THERE was a comely, handsome, proper maid, That lov'd a young man very well 'tig said, Unknown to him or unto any other, For sbe conceal'd it even from her mother; But she grew love-sick, and so wond'rous ill, Because poor wench she could not have her will -. Which made her mother call her then to task, What ail'd her to he sick, she her did ask. The bashful maid at first would nothing say, And yet, she being willing to obey, Her mother's will, thus she to speak began, And said she was in love with such a man; If she enjoy M him not, she was undone, And made th' unhapptest creature under th' son. Her mother did at this begin to chide, And said she was too young to be a bride: Nevertheless to the man's friends she went, To have both his good will, and their consent. This motion did the young man's mother please, But yet she said that he had a disease, That was the cause of all' her grief, alas! But yet she would not tell her what it was. But, to be short, they married were with speed, Unto the love sick maid's content indeed. And, since she found he was a lusty lad, She wondertt what disease her husband had: Bhe found her husband sound in wind and limb, And no disease or sickness troubled him, But on a time he went forth sound and well. And came home very sick, the truth to tell'; For he had- been among a drunken crew, So the new-married wife his sickness knew: Husband, quoth she, I now do understand' What your disease is, come give me your hand: Be of good comfort, for I will assure you, I, under Ood, will undertake to cure you. It is a catching sickness and disease, Which to prevent, I'll tell you, if you please; My words shall be as physick for your soul, If I may freely speak without controul: He gave consent, and'thus she did begin, To tell her husband 'twas a grievous sin: It will, quoth she, if you do use this thing, Both soul and body to confusion bring: And that in time it will impair your health, Weaken your body, and consume your wealth:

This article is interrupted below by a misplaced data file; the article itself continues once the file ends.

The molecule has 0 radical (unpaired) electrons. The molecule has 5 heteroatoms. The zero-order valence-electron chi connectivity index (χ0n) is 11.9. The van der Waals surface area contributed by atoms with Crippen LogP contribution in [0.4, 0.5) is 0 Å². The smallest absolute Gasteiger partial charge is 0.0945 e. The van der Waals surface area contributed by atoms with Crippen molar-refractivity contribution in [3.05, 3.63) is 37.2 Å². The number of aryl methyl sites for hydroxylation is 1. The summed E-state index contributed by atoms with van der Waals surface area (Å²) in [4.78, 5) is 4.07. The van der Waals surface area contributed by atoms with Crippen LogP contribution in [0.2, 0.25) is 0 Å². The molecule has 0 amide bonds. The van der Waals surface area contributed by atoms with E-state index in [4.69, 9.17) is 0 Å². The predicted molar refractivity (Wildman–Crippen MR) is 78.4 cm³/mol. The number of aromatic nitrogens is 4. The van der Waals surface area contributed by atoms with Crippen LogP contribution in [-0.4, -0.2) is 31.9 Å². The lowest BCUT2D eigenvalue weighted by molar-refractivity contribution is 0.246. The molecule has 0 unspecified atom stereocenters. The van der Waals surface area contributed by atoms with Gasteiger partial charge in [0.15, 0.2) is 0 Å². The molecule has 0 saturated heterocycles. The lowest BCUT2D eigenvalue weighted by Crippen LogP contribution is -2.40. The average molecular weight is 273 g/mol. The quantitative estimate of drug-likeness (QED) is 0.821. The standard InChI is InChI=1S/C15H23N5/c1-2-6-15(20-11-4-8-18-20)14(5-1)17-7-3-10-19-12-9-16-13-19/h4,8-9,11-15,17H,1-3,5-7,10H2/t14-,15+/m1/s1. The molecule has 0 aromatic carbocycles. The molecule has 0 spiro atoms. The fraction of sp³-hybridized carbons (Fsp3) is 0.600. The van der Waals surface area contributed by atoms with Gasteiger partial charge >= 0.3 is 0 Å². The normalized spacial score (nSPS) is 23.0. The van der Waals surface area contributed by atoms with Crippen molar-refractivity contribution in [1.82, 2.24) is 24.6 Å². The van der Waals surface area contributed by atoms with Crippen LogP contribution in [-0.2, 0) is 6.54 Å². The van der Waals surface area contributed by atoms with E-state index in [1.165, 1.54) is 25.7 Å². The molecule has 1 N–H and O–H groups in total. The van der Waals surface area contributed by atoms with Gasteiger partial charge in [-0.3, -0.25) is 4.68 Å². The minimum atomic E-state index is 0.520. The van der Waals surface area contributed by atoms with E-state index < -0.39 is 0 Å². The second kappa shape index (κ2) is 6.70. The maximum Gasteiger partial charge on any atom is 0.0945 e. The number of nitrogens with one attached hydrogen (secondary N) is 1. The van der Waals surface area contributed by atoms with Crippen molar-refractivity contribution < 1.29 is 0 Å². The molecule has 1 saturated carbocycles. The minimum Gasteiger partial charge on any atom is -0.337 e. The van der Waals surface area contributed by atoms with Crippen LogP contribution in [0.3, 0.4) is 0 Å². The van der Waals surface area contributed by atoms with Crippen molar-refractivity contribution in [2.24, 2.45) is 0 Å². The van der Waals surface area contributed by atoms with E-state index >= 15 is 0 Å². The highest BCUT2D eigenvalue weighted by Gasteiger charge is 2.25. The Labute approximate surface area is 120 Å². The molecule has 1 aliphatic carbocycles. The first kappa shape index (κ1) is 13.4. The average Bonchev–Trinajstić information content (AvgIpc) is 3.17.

Twill rob you of your senses and your wit,
How a Woman'* Tongue may be said to be a Poison.